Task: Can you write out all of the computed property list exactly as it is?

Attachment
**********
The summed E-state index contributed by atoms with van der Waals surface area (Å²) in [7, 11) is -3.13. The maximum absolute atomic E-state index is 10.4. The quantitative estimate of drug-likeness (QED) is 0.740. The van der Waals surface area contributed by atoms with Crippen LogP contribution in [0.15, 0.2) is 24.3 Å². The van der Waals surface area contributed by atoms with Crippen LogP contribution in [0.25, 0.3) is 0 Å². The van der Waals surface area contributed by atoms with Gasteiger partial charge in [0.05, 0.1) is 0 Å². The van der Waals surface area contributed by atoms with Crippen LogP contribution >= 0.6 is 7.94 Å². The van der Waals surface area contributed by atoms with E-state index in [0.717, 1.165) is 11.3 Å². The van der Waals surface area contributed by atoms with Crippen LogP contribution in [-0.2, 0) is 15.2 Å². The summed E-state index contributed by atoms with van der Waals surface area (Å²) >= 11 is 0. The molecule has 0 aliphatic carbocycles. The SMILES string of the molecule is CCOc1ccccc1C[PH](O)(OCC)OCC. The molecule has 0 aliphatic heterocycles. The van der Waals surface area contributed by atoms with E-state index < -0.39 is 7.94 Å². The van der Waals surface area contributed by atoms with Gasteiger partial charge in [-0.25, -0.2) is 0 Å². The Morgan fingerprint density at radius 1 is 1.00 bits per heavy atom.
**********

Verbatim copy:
The summed E-state index contributed by atoms with van der Waals surface area (Å²) in [7, 11) is -3.13. The maximum absolute atomic E-state index is 10.4. The quantitative estimate of drug-likeness (QED) is 0.740. The van der Waals surface area contributed by atoms with Crippen LogP contribution in [0.15, 0.2) is 24.3 Å². The van der Waals surface area contributed by atoms with Crippen LogP contribution in [0.25, 0.3) is 0 Å². The van der Waals surface area contributed by atoms with Gasteiger partial charge in [0.05, 0.1) is 0 Å². The van der Waals surface area contributed by atoms with Crippen LogP contribution >= 0.6 is 7.94 Å². The van der Waals surface area contributed by atoms with E-state index in [0.717, 1.165) is 11.3 Å². The van der Waals surface area contributed by atoms with Crippen LogP contribution in [-0.2, 0) is 15.2 Å². The summed E-state index contributed by atoms with van der Waals surface area (Å²) >= 11 is 0. The molecule has 0 aliphatic carbocycles. The SMILES string of the molecule is CCOc1ccccc1C[PH](O)(OCC)OCC. The molecule has 0 aliphatic heterocycles. The van der Waals surface area contributed by atoms with E-state index < -0.39 is 7.94 Å². The van der Waals surface area contributed by atoms with Gasteiger partial charge in [-0.25, -0.2) is 0 Å². The Morgan fingerprint density at radius 1 is 1.00 bits per heavy atom.